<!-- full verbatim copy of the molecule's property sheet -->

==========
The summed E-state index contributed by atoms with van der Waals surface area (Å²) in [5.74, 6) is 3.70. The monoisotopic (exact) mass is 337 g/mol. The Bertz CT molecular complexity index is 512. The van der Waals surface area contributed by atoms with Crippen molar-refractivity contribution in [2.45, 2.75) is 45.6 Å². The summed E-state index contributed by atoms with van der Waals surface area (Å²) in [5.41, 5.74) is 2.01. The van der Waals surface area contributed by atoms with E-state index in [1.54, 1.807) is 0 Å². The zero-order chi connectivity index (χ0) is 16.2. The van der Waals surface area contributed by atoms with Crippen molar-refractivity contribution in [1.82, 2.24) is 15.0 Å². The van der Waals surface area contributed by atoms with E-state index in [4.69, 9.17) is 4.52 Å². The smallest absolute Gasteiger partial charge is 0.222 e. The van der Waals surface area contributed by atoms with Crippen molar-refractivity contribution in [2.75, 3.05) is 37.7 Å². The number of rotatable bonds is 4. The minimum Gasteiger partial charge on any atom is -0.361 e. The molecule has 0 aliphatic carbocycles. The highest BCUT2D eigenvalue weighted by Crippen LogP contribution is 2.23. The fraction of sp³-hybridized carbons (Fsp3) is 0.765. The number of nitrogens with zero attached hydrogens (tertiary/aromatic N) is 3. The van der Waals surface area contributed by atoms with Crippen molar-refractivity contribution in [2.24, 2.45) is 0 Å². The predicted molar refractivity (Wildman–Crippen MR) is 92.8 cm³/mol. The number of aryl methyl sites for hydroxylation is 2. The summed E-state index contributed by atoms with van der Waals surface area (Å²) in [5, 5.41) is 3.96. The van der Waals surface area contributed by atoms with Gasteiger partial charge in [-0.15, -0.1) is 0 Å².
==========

The summed E-state index contributed by atoms with van der Waals surface area (Å²) in [5.74, 6) is 3.70. The monoisotopic (exact) mass is 337 g/mol. The Bertz CT molecular complexity index is 512. The van der Waals surface area contributed by atoms with Crippen molar-refractivity contribution in [2.45, 2.75) is 45.6 Å². The summed E-state index contributed by atoms with van der Waals surface area (Å²) in [5.41, 5.74) is 2.01. The van der Waals surface area contributed by atoms with E-state index in [1.54, 1.807) is 0 Å². The zero-order chi connectivity index (χ0) is 16.2. The van der Waals surface area contributed by atoms with Crippen molar-refractivity contribution in [1.82, 2.24) is 15.0 Å². The van der Waals surface area contributed by atoms with E-state index in [4.69, 9.17) is 4.52 Å². The smallest absolute Gasteiger partial charge is 0.222 e. The van der Waals surface area contributed by atoms with Crippen molar-refractivity contribution in [2.75, 3.05) is 37.7 Å². The number of rotatable bonds is 4. The minimum Gasteiger partial charge on any atom is -0.361 e. The molecule has 0 aliphatic carbocycles. The highest BCUT2D eigenvalue weighted by Crippen LogP contribution is 2.23. The fraction of sp³-hybridized carbons (Fsp3) is 0.765. The number of nitrogens with zero attached hydrogens (tertiary/aromatic N) is 3. The van der Waals surface area contributed by atoms with Crippen molar-refractivity contribution in [2.24, 2.45) is 0 Å². The predicted molar refractivity (Wildman–Crippen MR) is 92.8 cm³/mol. The number of aryl methyl sites for hydroxylation is 2. The summed E-state index contributed by atoms with van der Waals surface area (Å²) in [5, 5.41) is 3.96. The van der Waals surface area contributed by atoms with Gasteiger partial charge in [-0.15, -0.1) is 0 Å².